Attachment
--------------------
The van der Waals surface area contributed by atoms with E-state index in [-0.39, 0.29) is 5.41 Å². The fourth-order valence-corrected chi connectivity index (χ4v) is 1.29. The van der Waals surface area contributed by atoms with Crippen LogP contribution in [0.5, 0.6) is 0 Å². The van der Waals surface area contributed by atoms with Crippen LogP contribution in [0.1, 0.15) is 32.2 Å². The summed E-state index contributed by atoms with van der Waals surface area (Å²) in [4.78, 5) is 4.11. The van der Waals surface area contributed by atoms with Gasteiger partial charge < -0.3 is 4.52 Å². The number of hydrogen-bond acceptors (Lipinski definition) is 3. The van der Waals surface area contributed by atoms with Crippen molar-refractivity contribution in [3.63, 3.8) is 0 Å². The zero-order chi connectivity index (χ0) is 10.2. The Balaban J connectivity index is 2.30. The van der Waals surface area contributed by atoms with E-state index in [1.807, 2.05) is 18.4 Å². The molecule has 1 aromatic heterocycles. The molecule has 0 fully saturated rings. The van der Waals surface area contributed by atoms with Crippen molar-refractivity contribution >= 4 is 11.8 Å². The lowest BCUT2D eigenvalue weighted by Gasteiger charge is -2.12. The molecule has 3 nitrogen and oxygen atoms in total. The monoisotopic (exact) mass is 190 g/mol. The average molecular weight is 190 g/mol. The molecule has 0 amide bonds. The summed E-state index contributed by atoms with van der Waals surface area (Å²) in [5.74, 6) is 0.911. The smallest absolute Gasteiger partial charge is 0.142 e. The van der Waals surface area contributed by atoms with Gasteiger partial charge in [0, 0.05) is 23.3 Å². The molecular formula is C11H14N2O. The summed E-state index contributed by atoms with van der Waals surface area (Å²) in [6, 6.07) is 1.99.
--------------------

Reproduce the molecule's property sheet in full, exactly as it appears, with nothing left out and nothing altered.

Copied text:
The van der Waals surface area contributed by atoms with E-state index in [-0.39, 0.29) is 5.41 Å². The fourth-order valence-corrected chi connectivity index (χ4v) is 1.29. The van der Waals surface area contributed by atoms with Crippen LogP contribution in [0.5, 0.6) is 0 Å². The van der Waals surface area contributed by atoms with Crippen LogP contribution in [0.1, 0.15) is 32.2 Å². The summed E-state index contributed by atoms with van der Waals surface area (Å²) in [4.78, 5) is 4.11. The van der Waals surface area contributed by atoms with Gasteiger partial charge < -0.3 is 4.52 Å². The number of hydrogen-bond acceptors (Lipinski definition) is 3. The van der Waals surface area contributed by atoms with Crippen molar-refractivity contribution in [3.63, 3.8) is 0 Å². The zero-order chi connectivity index (χ0) is 10.2. The Balaban J connectivity index is 2.30. The van der Waals surface area contributed by atoms with E-state index in [1.807, 2.05) is 18.4 Å². The molecule has 1 aromatic heterocycles. The molecule has 0 fully saturated rings. The van der Waals surface area contributed by atoms with Crippen molar-refractivity contribution >= 4 is 11.8 Å². The lowest BCUT2D eigenvalue weighted by Gasteiger charge is -2.12. The molecule has 3 nitrogen and oxygen atoms in total. The monoisotopic (exact) mass is 190 g/mol. The average molecular weight is 190 g/mol. The molecule has 0 amide bonds. The summed E-state index contributed by atoms with van der Waals surface area (Å²) in [5.74, 6) is 0.911. The smallest absolute Gasteiger partial charge is 0.142 e. The van der Waals surface area contributed by atoms with Gasteiger partial charge in [0, 0.05) is 23.3 Å². The molecular formula is C11H14N2O. The summed E-state index contributed by atoms with van der Waals surface area (Å²) in [6, 6.07) is 1.99.